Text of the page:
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Jo Malone Sweet Milk Cologne:
Like the Real Thing, a Shared Pleasure
Hana can hear the voices in the English patient’s room and stands in the hall trying to catch what they are saying.
How is it?
Now it’s my turn.
Ahh! Splendid, splendid.
This is the greatest of inventions.
A remarkable find, young man.
When she enters she sees Kip and the English patient passing a can of condensed milk back and forth. The Englishman sucks at the can, then moves the tin away from his face to chew the thick fluid. He beams at Kip, who seems irritated that he does not have possession of it. The sapper glances at Hana and hovers by the bedside, snapping his fingers a couple of times, managing finally to pull the tin away from the dark face.
“We have discovered a shared pleasure. The boy and I. For me on my journeys in Egypt, for him in India.”
“Have you ever had condensed-milk sandwiches?” the sapper asks.
Hana glances back and forth between the two of them.
Kip peers into the can. “I’ll get another one,” he says, and leaves the room. †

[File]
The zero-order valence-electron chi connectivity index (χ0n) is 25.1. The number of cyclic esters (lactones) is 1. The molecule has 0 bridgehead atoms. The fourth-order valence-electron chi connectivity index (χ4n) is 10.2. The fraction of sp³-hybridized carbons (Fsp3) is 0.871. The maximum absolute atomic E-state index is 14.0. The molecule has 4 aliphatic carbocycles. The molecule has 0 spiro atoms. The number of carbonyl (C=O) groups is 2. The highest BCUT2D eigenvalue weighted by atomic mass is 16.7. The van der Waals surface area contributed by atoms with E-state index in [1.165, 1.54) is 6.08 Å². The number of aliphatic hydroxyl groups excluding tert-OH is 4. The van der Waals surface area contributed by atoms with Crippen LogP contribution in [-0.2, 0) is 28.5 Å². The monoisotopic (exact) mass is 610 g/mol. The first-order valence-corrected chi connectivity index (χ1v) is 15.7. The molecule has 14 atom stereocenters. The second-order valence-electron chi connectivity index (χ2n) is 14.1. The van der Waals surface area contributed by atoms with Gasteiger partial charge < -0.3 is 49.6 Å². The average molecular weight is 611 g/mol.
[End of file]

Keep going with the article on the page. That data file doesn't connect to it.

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It’s funny how some of the things that we think of as being utterly prosaic have a beauty and a secret life of their own that is far greater than we could imagine. Andy Warhol catapulted himself into the Pop Art limelight with his portrait of Campbell’s soup cans, but I can’t help thinking he would have shown a greater leap of genius and insight if he had placed a can of Borden’s Eagle Brand condensed milk on that pedestal. Has any canned food product crossed as many international boundaries, making its way into hearts, homes and food cultures the world over, the way that the lowly can of condensed milk has? True, its popularity has declined over the past five decades, now that the world has better access to refrigeration and milk products have been rendered practically sterile due to methods of ultra-pasteurization, but for years, sweetened condensed milk has been a star ingredient in the desserts of Central and South America (flan, dulce de leche, tres flans cake, and the Brazilian brigadeiros), as well as certain Eastern Bloc countries, where during the Communism era it was commonly boiled in the can for two hours until a similar dulce de leche-style of treat remained. In India (particularly southern India) and the countries of Southeast Asia, it has been a staple, creamy sweetener for tea and even coffee, which is how I first became aware of its popularity; in the mid-nineties my husband and I took a cooking course from a beautiful young Sri-Lankan woman who had us making Masala chai with it, and who said it was still the preferred milk to take with tea even when fresh milk became more widely available in her homeland. (Is that why, when I first read The English Patient by Sri Lankan-born, Canadian author Michael Ondaatje, the above excerpt stuck in my head?)